Art aficionados can also enjoy some world-class exhibitions on a budget. Louis says, “There are sometimes free exhibitions in the church on San Giorgio Maggiore island, and there’s the Victoria Miro Gallery or Louis Vuitton near St Mark’s Square.”
Visitors can also find some magnificent art in Venice’s churches. It’s free to enter the world-famous Basilica San Marco, although be prepared to queue during busy times – the centuries-old gold mosaics lining the naves are worth the wait. Another one not to miss is the Basilica dei Frari, the impressive Gothic church that houses Titian’s grave, where entrance is only €3.
In Venice, you don’t have to be a student to enjoy a discount. Like many European cities, there are also major price reductions available for travellers under the age of 30. Even if your university days are long behind you, check online or at the door of the attraction you’re visiting to see if you’re eligible for a reduced ticket.
Cicchetti alone won’t sustain you throughout your trip, but finding cheap and delicious cuisine in Venice can be a difficult task. Learning how to avoid charlatan restaurateurs, a heavily inflated coperta (cover charge), and truly astonishing prices for a drink of water is the greatest gift a Venetian can give you.
Gianni Scriguoli, a recent graduate from Ca’ Foscari, and his friends love Al Nono Risorto. Located in San Polo, the smallest sestiere (district) in Venice, Gianni says, “this fantastic osteria has a huge garden and really affordable dishes. They’re most famous for the spaghetti al nero di seppia (spaghetti made with black squid ink), and I love the profiteroles.”
According to Louis, El Pecador is the food destination not to miss on a day trip to the Lido from the main island. Set in an old red bus, this may not look typically Italian from the outside, but the food they serve up definitely is. “It’s a Lido institution among locals, and the place to eat when you are having a beach day. Located just behind the Lido beach, this London double decker bus serves the best panini on the island.”
Eating where residents and students eat will prove to be better quality with zero surprises on the bill. Venturing into the more residential streets and seeking out smaller restaurants filled with Venetians is a sure-fire way to enjoy traditional cuisine without breaking the bank.
Taking the vaporetto is vastly cheaper than a gondola ride, but they can still take a heavy toll on your wallet with individual journey tickets costing €7.50.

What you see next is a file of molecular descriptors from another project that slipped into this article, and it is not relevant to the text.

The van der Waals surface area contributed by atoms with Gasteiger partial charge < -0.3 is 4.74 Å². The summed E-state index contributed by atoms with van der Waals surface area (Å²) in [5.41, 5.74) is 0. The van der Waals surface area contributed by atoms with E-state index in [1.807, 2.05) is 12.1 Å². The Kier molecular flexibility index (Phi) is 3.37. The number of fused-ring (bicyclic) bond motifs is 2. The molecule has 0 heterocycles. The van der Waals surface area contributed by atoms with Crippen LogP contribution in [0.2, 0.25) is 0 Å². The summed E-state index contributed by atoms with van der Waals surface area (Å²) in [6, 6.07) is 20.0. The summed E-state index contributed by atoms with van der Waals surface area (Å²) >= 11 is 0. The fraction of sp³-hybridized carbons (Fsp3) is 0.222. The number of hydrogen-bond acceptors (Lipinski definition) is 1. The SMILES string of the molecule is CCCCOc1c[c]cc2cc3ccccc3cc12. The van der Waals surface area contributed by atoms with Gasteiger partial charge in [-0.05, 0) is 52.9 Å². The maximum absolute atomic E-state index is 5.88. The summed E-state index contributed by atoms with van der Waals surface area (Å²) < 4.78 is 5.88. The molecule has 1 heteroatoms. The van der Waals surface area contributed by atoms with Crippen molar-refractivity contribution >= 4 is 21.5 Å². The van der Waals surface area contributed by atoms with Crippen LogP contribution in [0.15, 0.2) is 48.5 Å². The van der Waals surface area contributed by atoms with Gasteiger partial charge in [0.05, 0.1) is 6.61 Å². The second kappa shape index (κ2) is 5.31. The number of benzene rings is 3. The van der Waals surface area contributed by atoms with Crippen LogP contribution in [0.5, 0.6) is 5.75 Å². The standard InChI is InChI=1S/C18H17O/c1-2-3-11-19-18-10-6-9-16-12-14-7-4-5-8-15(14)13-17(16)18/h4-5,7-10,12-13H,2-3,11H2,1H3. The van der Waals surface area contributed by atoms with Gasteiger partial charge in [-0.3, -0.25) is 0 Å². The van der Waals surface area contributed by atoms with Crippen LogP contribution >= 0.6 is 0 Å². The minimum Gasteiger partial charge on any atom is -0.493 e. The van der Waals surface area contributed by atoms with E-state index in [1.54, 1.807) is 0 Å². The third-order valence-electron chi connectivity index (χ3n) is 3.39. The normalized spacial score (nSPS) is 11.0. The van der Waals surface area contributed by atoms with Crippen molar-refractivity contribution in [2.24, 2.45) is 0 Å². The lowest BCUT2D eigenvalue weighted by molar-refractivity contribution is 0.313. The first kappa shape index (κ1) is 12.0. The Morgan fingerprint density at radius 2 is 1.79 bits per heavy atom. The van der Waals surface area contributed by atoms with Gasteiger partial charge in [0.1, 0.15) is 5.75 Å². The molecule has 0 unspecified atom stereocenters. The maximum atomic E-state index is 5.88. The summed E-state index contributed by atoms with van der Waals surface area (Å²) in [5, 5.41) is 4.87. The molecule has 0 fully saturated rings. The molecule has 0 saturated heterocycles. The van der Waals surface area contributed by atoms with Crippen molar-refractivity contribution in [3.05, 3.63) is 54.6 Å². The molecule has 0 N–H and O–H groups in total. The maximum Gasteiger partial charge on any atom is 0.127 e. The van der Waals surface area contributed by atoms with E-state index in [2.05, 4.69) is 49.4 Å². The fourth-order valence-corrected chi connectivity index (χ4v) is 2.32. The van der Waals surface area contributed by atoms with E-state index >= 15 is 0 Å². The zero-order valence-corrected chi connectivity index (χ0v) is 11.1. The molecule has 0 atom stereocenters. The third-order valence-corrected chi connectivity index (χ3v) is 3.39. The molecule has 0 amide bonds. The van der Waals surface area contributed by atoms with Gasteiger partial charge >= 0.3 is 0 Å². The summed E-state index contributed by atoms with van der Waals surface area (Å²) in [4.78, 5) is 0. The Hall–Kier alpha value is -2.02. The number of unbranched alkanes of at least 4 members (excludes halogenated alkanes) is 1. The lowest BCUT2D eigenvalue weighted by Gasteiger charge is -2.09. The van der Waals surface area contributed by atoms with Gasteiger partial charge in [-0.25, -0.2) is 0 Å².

Gianni’s top tip is to make use of the discounts available for public transport. “If you live in Venice, even as an intern, you can get a monthly pass for the water bus called an abbonamento which is very cheap. If your stay on the island is shorter, make sure you get a three- or seven-day pass. Those aged 29 or under can get a discounted three-day pass for only €22.”
Visitors can also purchase a 24-hour vaporetto pass, which is just €20 – a great budget-friendly option if you wish to do a day trip out to the islands surrounding the lagoon, which are all reachable via the water bus.
Another viable option is avoiding the vaporetto altogether, as Elisabetta recommends. The island’s relatively small size means you’re never too far away from the main attractions on foot, and taking the side alleys is a wonderful way to discover corners of the city you may have otherwise missed. “Getting lost in Venice is still one of my favourite things to do.”
Walking through Venice, you’ll notice many city residents relaxing on benches and tucking into some of the island’s best street food. This is an easy and economical way to eat out in Venice. However, bear in mind that due to the number of tourists passing through the city each year, Venice has put rules into place surrounding public behaviour. To stay on the right side of the law, and ensure you’re a respectful visitor to the city, don’t eat in San Marco Square, make sure you dispose of your litter responsibly, and avoid sitting down to eat at places such as church entrances, the front steps of houses, or on bridges.
Getting food on the go is a part of the Venetian student routine. Sabrina’s recommendations include Pasta&Sugo, just off Campo San Barnaba, which offers a selection of fresh homemade pasta with a choice of sauces and toppings for under €7. For an even more budget-friendly option, head here during “happy hour” from 5pm-7pm, when visitors can pair a half portion of pasta with a glass of wine for just €5.
For Gianni, nothing beats the Italian classic of a fresh slice of pizza. “The pizza slice place in Campo Santa Margherita is so good that it doesn’t need a name – it’s simply called Pizza Al Volo, which means Pizza to Go. Here you can buy the best slices in the city for just a few euros. You’ll definitely come back for more.”